Sunday, 10 February 2008

The rich will always be with us: and they are buying up our farms

Increases of up to 40 per cent in the price of UK farmland in 2007.
This Times article The hedge fund manager who bought a farm
(Feb 1) shows that big investors are "hurriedly moving their wealth out of stocks and shares and into farmland...."
For the rest of us, recession looms. Once again one is tempted to repeat in the tones of Cassandra the wise words of Richard Heinberg:
"Get thee to the productive side of the economy. Grow something, or learn to make or repair something useful."
The Times article suggests that, "Across the world, hedge fund managers, property developers and other investors" are all ready to buy up British farmland. The government's short-sightedness is allowing livestock farming to fade away, leaving the UK dependent upon cheap imports that may soon become very much scarcer - but the rich will always be with us, ready to profit from the situation.

Barton Briggs, one of Wall Street's most legendary investment strategists, is advising the rich and powerful to buy up farms and stock them with "seed, fertiliser, canned food. wine, medicine. clothes etc." (and the "etc" would seem to mean guns to keep away the rest of us. See also below)

"The key is going to be agriculture"

Ambrose Evans-Pritchard in the Telegraph on Thursday was one of the first mainstream journalists to point out the grim corollary between oil depletion and famine. He quotes Jeff Currie of US investment bank Goldman Sachs:
"We have never seen this before when commodity prices were already at record highs. Over the next 18 to 36 months we are probably going into crisis mode across the commodity complex.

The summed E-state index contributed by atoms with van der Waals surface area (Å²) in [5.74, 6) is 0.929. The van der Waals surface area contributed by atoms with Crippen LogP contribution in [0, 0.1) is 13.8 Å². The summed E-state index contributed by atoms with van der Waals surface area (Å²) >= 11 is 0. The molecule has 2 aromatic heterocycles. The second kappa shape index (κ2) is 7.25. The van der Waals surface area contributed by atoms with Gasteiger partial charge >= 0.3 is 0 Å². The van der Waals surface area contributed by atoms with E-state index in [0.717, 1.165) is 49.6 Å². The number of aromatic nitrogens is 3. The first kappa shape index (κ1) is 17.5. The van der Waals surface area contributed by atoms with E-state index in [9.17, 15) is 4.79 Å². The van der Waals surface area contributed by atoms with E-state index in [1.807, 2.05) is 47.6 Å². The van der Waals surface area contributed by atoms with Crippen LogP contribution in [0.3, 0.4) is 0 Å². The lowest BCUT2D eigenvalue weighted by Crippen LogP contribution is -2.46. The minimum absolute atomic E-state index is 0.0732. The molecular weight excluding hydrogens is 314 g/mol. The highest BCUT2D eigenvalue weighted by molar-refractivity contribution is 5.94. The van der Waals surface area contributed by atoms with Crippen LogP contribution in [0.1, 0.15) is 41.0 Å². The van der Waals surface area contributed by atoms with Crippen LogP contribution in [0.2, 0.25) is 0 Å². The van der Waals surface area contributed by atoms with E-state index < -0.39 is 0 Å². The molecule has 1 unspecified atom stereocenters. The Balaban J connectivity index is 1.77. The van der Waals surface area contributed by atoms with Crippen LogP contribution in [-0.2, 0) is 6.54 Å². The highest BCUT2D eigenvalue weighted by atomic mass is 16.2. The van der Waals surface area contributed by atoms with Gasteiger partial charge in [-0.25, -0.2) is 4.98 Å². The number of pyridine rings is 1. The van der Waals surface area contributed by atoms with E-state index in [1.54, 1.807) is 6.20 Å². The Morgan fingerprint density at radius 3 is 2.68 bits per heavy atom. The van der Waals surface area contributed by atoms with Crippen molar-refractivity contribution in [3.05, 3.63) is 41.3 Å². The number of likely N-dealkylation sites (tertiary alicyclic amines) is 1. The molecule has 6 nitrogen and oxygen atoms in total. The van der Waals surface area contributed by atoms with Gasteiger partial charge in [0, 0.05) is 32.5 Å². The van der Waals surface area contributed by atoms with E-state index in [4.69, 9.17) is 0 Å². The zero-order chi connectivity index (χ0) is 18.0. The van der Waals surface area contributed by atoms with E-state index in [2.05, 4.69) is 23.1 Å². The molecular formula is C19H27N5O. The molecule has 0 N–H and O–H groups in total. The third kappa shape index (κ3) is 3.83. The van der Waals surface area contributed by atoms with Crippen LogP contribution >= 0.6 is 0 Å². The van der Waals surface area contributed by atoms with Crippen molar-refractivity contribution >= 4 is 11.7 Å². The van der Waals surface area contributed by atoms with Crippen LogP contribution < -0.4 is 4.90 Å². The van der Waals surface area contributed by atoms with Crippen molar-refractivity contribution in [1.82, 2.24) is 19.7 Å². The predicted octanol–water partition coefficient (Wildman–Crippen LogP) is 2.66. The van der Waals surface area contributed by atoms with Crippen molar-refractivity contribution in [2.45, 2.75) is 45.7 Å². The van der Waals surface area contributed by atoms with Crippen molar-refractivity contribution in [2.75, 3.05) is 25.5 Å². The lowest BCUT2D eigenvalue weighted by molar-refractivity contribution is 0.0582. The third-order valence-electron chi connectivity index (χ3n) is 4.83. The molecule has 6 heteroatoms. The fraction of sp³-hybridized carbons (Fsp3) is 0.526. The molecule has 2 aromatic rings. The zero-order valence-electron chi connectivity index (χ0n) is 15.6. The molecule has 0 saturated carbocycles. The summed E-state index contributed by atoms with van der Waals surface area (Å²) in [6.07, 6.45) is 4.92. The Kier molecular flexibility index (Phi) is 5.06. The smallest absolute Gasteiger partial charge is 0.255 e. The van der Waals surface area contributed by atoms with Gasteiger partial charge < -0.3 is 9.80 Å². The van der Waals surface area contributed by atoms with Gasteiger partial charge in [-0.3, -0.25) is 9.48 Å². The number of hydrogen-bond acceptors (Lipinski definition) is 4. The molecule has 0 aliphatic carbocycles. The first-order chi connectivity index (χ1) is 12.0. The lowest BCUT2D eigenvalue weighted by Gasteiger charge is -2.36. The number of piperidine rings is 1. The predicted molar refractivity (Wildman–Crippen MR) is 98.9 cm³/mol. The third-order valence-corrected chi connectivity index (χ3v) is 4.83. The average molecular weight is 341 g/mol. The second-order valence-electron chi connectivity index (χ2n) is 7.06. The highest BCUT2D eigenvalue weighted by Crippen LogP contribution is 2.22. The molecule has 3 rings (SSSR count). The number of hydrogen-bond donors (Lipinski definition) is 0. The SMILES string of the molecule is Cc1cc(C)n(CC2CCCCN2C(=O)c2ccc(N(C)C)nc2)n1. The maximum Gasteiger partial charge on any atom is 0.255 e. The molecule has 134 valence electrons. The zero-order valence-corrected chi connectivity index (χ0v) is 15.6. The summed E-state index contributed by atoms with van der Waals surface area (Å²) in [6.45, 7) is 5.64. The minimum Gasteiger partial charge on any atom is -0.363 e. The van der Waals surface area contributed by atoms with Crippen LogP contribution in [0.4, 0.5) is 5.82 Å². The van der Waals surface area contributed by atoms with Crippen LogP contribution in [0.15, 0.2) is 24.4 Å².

The key is going to be agriculture. China is terrified of the current situation. It has real physical shortages," he said, referencing China still having memories of starvation in the 1960s seared in its collective mind...."
The graph in the article showing the projected increase of land use for biofuels gives a stark picture of how biofuels made from grain, oil seed and sugar are drawing away food supplies at a time when the population of the world is still expanding by 70 million a year. Goldman Sachs forecasts that oil will be priced at $105 a barrel by the end of 2008.

Meanwhile, DEFRA is increasingly deprived of funding and the UK government is shrugging off its responsibility towards home grown food, farming and food safety. Relying on cheap imports that may become ever scarcer seems unwise.

One sure sign of the coming world food crisis brought on by environmental problems and increasingly scarce water supplies is the ever reducing major grain supplies - and China's present trauma.

The monetary system upon which Mr Brown relies is really just a reflection of our energy system and that is designed for one thing: growth. Growth requires a constantly increasing supply of energy. And now, peak oil is more and more referred to by those who pooh-poohed it only a few months ago. The dash to produce biofuels is pushing up food prices and, it seems, even adding to carbon emissions - as do giant wind turbines.

In denial of the urgent challenges
The report, Realizing Britain's Potential: Future Strategic Challenges for Britain purports to "outline the key long-term strategic challenges facing the UK"
Gordon Brown says,
" the real success stories in the coming years will be those nations that harness the skills of their people, attracting more than their share of the top global jobs and mobilizing the talents of all. I have referred to this as the Skills Race - a race we can win, and we must win."
As the world lurches towards recession (quite impervious to the pronouncements of the Prime Minister), we do indeed need fast, urgent action - but cooperative action, not a race. It's going to take more than "top, global jobs"; it is going to take a new direction from the bottom up.

To deny the desperate real global challenges faced by human beings in Britain as well as worldwide - energy, food and the environment - is simply to hasten civilisation's destruction. We have never been so urgently in need of good, safe, home grown food (and never less in need of empty political rhetoric harking back to a system that is more and more irrelevant.)

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